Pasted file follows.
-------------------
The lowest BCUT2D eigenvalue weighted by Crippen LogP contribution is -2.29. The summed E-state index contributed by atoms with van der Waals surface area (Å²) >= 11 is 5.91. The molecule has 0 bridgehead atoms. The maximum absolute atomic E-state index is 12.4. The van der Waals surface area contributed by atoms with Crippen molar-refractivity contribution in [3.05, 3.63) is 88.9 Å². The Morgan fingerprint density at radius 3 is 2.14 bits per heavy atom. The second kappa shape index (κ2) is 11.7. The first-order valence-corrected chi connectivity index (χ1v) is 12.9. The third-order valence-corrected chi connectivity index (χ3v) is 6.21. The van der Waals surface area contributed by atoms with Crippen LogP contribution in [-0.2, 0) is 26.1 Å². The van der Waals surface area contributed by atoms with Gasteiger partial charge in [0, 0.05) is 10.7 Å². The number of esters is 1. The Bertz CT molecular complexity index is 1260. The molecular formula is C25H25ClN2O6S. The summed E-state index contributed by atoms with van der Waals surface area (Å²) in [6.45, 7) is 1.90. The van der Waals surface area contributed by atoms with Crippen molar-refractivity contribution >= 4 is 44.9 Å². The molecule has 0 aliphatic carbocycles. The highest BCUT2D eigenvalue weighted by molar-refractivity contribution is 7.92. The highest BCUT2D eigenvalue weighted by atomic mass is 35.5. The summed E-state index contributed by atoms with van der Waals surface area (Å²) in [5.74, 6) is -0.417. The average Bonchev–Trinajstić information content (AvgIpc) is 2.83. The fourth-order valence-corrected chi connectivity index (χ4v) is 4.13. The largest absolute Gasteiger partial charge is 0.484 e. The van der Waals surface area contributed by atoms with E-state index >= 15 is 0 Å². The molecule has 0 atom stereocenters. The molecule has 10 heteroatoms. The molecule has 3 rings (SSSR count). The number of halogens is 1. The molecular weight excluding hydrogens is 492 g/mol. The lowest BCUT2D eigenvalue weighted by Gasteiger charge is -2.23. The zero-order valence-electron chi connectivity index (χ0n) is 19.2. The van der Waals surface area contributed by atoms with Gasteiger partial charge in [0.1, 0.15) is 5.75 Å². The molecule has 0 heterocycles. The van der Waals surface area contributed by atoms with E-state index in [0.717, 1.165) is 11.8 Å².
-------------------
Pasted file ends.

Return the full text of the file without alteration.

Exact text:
The lowest BCUT2D eigenvalue weighted by Crippen LogP contribution is -2.29. The summed E-state index contributed by atoms with van der Waals surface area (Å²) >= 11 is 5.91. The molecule has 0 bridgehead atoms. The maximum absolute atomic E-state index is 12.4. The van der Waals surface area contributed by atoms with Crippen molar-refractivity contribution in [3.05, 3.63) is 88.9 Å². The Morgan fingerprint density at radius 3 is 2.14 bits per heavy atom. The second kappa shape index (κ2) is 11.7. The first-order valence-corrected chi connectivity index (χ1v) is 12.9. The third-order valence-corrected chi connectivity index (χ3v) is 6.21. The van der Waals surface area contributed by atoms with Crippen LogP contribution in [-0.2, 0) is 26.1 Å². The van der Waals surface area contributed by atoms with Gasteiger partial charge in [0, 0.05) is 10.7 Å². The number of esters is 1. The Bertz CT molecular complexity index is 1260. The molecular formula is C25H25ClN2O6S. The summed E-state index contributed by atoms with van der Waals surface area (Å²) in [6.45, 7) is 1.90. The van der Waals surface area contributed by atoms with Crippen molar-refractivity contribution >= 4 is 44.9 Å². The molecule has 0 aliphatic carbocycles. The highest BCUT2D eigenvalue weighted by molar-refractivity contribution is 7.92. The highest BCUT2D eigenvalue weighted by atomic mass is 35.5. The summed E-state index contributed by atoms with van der Waals surface area (Å²) in [5.74, 6) is -0.417. The average Bonchev–Trinajstić information content (AvgIpc) is 2.83. The fourth-order valence-corrected chi connectivity index (χ4v) is 4.13. The largest absolute Gasteiger partial charge is 0.484 e. The van der Waals surface area contributed by atoms with E-state index >= 15 is 0 Å². The molecule has 0 atom stereocenters. The molecule has 10 heteroatoms. The molecule has 3 rings (SSSR count). The number of halogens is 1. The molecular weight excluding hydrogens is 492 g/mol. The lowest BCUT2D eigenvalue weighted by Gasteiger charge is -2.23. The zero-order valence-electron chi connectivity index (χ0n) is 19.2. The van der Waals surface area contributed by atoms with Gasteiger partial charge in [0.1, 0.15) is 5.75 Å². The molecule has 0 heterocycles. The van der Waals surface area contributed by atoms with E-state index in [0.717, 1.165) is 11.8 Å².